NCCN Guidelines for Patients® | Caring for Adolescents and Young Adults - page 85

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Part 8: Moving beyond treatment
Finishing treatment is a major milestone in your cancer
journey: a time to say goodbye to the cycle of treatments,
side effects, and tests and to get back to normal.
But the “normal” of post-treatment life won’t be quite the
same as life before your diagnosis. Cancer changes
you. Some people have described survivorship as
“being disease free, but not free of disease.” As a cancer
survivor, you have a new perspective, new worries, and
new strengths that will influence every day of your life.
Adjusting to this “new normal” isn’t always easy, but
preparation and planning can smooth the transition and
help you make the most of the next phase of the journey.
I remember being told, ‘You’re cured. Go
home. Get on with your life.’ Evidently,
that’s not necessarily the end of the
story for me or millions of others like
me. I do not deny that the physical
malignancy is gone. It’s been 11 years and
there is still no evidence of biological
recurrence. So everything is hunky dory,
right? Ummm . . . no.”
Matthew, brain cancer survivor, diagnosed at age 21
Preparing for the transition
During treatment, your oncology team, family, and friends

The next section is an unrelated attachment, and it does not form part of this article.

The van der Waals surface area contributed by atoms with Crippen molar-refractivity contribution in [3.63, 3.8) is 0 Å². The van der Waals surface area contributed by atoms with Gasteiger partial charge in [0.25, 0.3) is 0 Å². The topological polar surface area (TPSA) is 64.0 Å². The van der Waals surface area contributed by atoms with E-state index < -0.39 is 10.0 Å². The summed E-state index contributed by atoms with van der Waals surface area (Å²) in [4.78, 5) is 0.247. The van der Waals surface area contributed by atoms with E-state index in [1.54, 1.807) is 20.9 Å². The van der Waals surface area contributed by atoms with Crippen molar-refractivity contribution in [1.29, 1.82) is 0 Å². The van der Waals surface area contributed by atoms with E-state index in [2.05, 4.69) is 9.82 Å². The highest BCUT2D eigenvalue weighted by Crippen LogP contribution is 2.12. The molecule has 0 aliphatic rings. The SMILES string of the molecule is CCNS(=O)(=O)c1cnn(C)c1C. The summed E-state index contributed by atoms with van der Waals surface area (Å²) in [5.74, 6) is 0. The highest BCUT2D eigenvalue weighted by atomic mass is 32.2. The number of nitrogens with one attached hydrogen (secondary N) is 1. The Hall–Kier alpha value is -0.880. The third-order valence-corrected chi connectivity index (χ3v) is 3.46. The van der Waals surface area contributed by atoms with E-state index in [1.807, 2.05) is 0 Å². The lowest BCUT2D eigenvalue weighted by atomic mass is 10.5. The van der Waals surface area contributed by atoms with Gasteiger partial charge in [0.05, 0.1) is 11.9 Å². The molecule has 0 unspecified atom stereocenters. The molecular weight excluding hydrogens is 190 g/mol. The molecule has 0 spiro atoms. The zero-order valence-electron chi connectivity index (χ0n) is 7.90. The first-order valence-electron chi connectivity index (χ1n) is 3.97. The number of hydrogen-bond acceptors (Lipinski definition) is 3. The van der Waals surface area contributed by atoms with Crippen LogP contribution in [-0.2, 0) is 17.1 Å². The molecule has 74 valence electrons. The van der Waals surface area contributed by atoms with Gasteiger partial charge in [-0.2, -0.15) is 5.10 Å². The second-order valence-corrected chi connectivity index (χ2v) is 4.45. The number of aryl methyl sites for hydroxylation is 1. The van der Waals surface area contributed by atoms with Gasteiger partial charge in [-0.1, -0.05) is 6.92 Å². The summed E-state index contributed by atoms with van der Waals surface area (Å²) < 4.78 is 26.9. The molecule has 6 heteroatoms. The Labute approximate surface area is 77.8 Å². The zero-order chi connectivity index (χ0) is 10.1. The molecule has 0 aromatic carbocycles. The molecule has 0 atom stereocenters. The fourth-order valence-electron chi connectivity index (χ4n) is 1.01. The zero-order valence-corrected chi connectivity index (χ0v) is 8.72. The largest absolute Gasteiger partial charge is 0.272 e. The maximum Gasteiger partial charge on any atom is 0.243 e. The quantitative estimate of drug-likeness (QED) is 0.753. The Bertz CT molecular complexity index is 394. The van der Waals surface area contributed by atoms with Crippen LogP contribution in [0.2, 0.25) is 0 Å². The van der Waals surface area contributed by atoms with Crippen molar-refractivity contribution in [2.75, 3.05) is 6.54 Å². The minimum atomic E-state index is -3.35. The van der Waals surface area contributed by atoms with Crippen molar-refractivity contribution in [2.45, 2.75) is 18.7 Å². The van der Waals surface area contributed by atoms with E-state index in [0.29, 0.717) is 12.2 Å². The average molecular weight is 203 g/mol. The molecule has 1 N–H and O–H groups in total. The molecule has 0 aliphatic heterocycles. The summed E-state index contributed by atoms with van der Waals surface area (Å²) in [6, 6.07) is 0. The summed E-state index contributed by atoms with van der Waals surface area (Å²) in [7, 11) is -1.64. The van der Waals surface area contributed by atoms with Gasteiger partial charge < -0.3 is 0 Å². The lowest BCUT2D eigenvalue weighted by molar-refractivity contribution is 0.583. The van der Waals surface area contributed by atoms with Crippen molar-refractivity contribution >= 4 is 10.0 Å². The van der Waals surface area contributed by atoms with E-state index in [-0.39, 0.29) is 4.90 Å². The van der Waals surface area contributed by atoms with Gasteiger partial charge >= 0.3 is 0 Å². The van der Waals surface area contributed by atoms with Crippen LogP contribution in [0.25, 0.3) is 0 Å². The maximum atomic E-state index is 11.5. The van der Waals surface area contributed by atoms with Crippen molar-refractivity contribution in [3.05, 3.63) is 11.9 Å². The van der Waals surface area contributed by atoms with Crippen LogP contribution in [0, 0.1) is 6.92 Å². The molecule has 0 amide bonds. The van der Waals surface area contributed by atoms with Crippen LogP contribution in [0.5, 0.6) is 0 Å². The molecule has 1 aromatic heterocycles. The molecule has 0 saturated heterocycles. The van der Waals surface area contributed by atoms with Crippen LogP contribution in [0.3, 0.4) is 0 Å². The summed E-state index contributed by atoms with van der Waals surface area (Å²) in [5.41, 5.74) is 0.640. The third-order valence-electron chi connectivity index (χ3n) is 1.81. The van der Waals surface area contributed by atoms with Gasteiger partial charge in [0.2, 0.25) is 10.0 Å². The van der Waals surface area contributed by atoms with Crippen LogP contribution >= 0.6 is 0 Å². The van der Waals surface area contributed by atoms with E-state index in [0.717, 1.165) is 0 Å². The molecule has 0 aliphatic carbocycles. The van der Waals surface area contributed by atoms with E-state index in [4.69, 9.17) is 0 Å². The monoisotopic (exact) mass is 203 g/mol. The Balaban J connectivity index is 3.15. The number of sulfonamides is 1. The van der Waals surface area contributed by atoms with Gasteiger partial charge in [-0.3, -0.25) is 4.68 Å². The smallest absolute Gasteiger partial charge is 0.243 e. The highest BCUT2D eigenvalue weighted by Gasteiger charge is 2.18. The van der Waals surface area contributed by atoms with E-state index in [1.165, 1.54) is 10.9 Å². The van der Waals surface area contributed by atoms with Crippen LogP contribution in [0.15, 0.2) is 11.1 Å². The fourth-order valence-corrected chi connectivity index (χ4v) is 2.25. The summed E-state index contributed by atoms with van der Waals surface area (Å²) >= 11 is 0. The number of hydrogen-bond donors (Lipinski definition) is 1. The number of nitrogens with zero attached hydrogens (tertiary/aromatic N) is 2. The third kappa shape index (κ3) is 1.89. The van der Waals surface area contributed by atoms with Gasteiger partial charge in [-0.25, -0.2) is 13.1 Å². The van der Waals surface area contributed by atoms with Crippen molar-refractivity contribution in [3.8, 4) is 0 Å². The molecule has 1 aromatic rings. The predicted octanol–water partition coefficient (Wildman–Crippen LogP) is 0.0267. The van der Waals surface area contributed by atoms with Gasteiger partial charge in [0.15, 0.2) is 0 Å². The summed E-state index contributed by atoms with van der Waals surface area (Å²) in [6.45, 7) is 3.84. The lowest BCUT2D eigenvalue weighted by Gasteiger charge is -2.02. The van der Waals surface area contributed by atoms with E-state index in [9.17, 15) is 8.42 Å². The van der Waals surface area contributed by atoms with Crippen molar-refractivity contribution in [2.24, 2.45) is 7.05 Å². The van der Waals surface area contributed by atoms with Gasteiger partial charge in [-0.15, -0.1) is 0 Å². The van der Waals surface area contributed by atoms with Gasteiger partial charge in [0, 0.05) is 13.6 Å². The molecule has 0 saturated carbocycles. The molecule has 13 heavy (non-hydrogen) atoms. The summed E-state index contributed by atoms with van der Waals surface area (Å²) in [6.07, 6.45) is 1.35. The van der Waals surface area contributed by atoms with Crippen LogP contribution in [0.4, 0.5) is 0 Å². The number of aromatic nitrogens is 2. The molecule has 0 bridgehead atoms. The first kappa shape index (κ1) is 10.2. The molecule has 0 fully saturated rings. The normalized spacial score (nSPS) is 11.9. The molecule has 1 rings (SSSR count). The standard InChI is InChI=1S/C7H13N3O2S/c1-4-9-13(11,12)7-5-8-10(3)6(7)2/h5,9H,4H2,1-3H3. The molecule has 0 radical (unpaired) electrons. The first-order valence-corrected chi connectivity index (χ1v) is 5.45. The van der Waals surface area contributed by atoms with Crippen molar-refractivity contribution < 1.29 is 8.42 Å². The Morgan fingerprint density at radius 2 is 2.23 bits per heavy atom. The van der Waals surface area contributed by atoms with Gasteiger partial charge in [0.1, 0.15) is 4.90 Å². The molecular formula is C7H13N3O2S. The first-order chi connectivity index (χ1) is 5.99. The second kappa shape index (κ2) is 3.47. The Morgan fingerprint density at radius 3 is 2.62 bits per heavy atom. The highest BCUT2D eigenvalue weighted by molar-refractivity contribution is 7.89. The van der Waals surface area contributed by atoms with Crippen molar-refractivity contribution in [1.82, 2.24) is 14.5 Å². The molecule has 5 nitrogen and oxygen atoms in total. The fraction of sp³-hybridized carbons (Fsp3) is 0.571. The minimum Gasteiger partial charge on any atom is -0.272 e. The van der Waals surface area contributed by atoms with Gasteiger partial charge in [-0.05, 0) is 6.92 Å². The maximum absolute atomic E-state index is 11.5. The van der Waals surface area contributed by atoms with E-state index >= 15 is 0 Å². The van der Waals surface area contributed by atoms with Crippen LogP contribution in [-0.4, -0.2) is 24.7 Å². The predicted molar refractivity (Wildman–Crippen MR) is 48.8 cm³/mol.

likely were a pretty constant source of information and
support. Even though you’re no longer actively fighting
cancer, you’ll need many of these supports as you
continue along the road of cancer survivorship.
After months of spending way too much time with various
medical people, you may want to take a break from
doctors for a bit. That’s understandable. But regular
follow-up is critical to protecting your long-term health.
Your physician will probably want to check for
recurrences and other medical problems every month
or two for the first year or so. If all goes well, that may
eventually drop down to once a year.
Follow-up is important because treatment-induced
damage can cause health problems that last long after
treatment is over. Depending on your treatment plan,
survivorship problems may include:
Difficulties with memory or concentration,
Neuropathy (pain/numbness in hands and feet),
Lymphedema (swelling in arms or legs),
Dry mouth,
Menopause symptoms (hot flashes, sleep difficulties,
mood swings, vaginal dryness, etc.),
Difficulty swallowing.
NCCN Guidelines for Patients
: Caring for Adolescents and Young Adults
Version 2013
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